MONTREAL / SEOUL (Reuters) – The United States has blocked the efforts of a U.N. agency. to improve civil aviation in North Korea at a time when Pyongyang is trying to re-open some of its airspace to foreign flights, three familiar sources have reported to Reuters.
FILE PHOTO – US President Donald Trump and North Korean leader Kim Jong Un meet at the beginning of their summit at Capella Hotel on Sentosa Island, Singapore, 12 June 2018. REUTERS / Jonathan Ernst
The move by the United States is part of a negotiating tactic to maintain the pressure of sanctions on North Korea, said one of the sources, ahead of a second summit between President Donald Trump and leader Kim Jong Un in Vietnam at the end of February .
Washington is seeking concrete commitments from Pyongyang to the summit to abandon its nuclear and missile programs.
The United Nations' International Civil Aviation Organization (ICAO), with 192 member countries, has worked with Pyongyang to open a new air route that would cross the airspace of North and South Korea.
Currently, airlines are taking indirect routes to avoid North Korea due to the threat of unannounced missile launches, which have witnessed some passengers on commercial flights.
If space were deemed safe, international airlines could save fuel and time on some routes between Asia and Europe and North America, and North Korea could start to revitalize its industry. 39; commercial aviation.
The cash-strapped country has a population of over 25 million, but its economy has been crushed by a series of sanctions for its nuclear and ballistic missile programs.
ICAO in Montreal was prepared to help improve the North Korean aeronautical system by conducting training sessions between military personnel and civil aviation, two sources reported.
North Korea also asked ICAO for access to aeronautical maps produced by the United States, they said.
U.S SEEKS LEVERAGE
But the United States has discouraged the U.N. agency. from helping North Korea with its air program, while Washington wanted to "bring together all the levers and incentives" until Pyongyang made substantial progress on denuclearization, a third source said.
"They would keep a tight grip on all the available leverage to make sure there is no way out until the North Koreans take action that deserves a reward," the source said.
All sources spoke on condition of anonymity because of the delicacy of the matter.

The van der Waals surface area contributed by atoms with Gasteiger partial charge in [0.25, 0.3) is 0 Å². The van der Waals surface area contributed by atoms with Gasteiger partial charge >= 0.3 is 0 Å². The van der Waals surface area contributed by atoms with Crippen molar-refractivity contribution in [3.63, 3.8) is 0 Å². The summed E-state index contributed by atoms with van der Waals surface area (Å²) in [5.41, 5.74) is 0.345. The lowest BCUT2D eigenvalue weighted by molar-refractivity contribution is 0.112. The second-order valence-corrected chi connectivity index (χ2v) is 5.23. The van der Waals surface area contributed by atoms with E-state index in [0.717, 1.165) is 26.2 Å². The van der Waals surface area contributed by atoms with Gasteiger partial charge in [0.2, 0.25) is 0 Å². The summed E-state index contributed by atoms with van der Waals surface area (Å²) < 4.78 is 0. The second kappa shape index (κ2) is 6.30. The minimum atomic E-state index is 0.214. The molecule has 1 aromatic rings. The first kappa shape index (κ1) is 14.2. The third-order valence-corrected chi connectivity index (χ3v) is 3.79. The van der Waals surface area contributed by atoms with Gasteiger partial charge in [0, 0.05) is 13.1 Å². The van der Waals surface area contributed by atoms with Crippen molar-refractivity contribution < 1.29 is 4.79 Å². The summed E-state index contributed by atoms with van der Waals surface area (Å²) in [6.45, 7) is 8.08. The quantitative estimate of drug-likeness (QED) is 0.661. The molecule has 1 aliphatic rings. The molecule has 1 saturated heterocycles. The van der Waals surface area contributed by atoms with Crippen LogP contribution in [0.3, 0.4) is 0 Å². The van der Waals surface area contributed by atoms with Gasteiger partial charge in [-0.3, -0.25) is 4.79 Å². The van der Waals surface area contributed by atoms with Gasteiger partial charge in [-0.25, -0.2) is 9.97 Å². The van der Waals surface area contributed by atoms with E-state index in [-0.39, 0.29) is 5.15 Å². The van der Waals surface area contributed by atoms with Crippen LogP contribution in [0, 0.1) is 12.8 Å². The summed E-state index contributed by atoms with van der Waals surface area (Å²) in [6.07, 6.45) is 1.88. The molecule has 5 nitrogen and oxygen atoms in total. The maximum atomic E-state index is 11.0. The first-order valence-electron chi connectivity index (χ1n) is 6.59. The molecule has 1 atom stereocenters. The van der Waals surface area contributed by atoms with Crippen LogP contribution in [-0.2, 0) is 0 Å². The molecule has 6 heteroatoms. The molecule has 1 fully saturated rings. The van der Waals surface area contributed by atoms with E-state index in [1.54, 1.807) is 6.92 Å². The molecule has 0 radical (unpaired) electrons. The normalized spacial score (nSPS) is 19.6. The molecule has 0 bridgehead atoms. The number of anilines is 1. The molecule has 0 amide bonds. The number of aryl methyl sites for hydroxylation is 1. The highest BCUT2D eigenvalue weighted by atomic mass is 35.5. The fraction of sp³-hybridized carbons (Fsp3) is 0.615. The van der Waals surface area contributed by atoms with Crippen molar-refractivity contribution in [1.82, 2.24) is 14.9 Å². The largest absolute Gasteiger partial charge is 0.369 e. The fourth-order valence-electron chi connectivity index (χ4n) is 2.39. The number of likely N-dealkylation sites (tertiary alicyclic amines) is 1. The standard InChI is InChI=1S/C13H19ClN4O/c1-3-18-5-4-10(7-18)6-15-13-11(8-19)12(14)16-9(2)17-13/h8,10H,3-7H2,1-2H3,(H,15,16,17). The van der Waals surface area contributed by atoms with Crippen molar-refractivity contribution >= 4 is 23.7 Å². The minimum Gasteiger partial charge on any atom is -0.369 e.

The ICAO can not impose binding rules on governments, but exerts an influence through its safety and security standards that are approved by its member states.
Asked for comment, a US State Department official said he did not publicly discuss details of diplomatic conversations. A spokesman for ICAO did not immediately respond to a request for comment.
The North Korean mission to the UN in New York did not respond to a request for comment and there was no immediate reaction from the South Korean foreign ministry.
In 2017, the United States proposed to the United States Security Council to freeze the assets of the state airline Air Koryo, which flies to a handful of cities in China and Russia, as part of the new sanctions in Pyongyang. The measure was withdrawn during the negotiations between the 15 members.
Airlines including Air Koryo and Air China Ltd offer less than 200,000 seats available in the North Korean market, according to a January report by the independent research company CAPA Center for Aviation.
This compares with over 13 million available seats in the South Korean market, which has about twice the population, CAPA said.
The main beneficiaries of the lifting of the air restrictions on North Korea would be South Korean carriers including Korean Air Lines and Asiana Airlines Inc, according to CAPA.
The United States has doubled the application of sanctions in view of the second planned summit, among the concerns of Pyongyang, which is not engaged in denuclearization, although Washington has promised to loosen certain rules on humanitarian aid.
South Korea and North Korea, meanwhile, quickly advanced relations, which prompted US officials to openly warn against moving too quickly without sufficient progress on denuclearization.
A fourth source told Reuters that the US move to facilitate humanitarian aid was intended to appease South Korea, in the face of complaints about which Washington is unwilling to make concessions.
"But they have made it clear that there will be no relief from economic sanctions until they see substantial progress," said the source, who also spoke on condition of anonymity due to the sensitivity of the problem.
Report of Allison Lampert in Montreal and Hyonhee Shin in Seoul. Additional reports by Jamie Freed in Singapore, David Shepardson in Washington and Michelle Nichols in New York; Editing by Tracy Rucinski and Lincoln Feast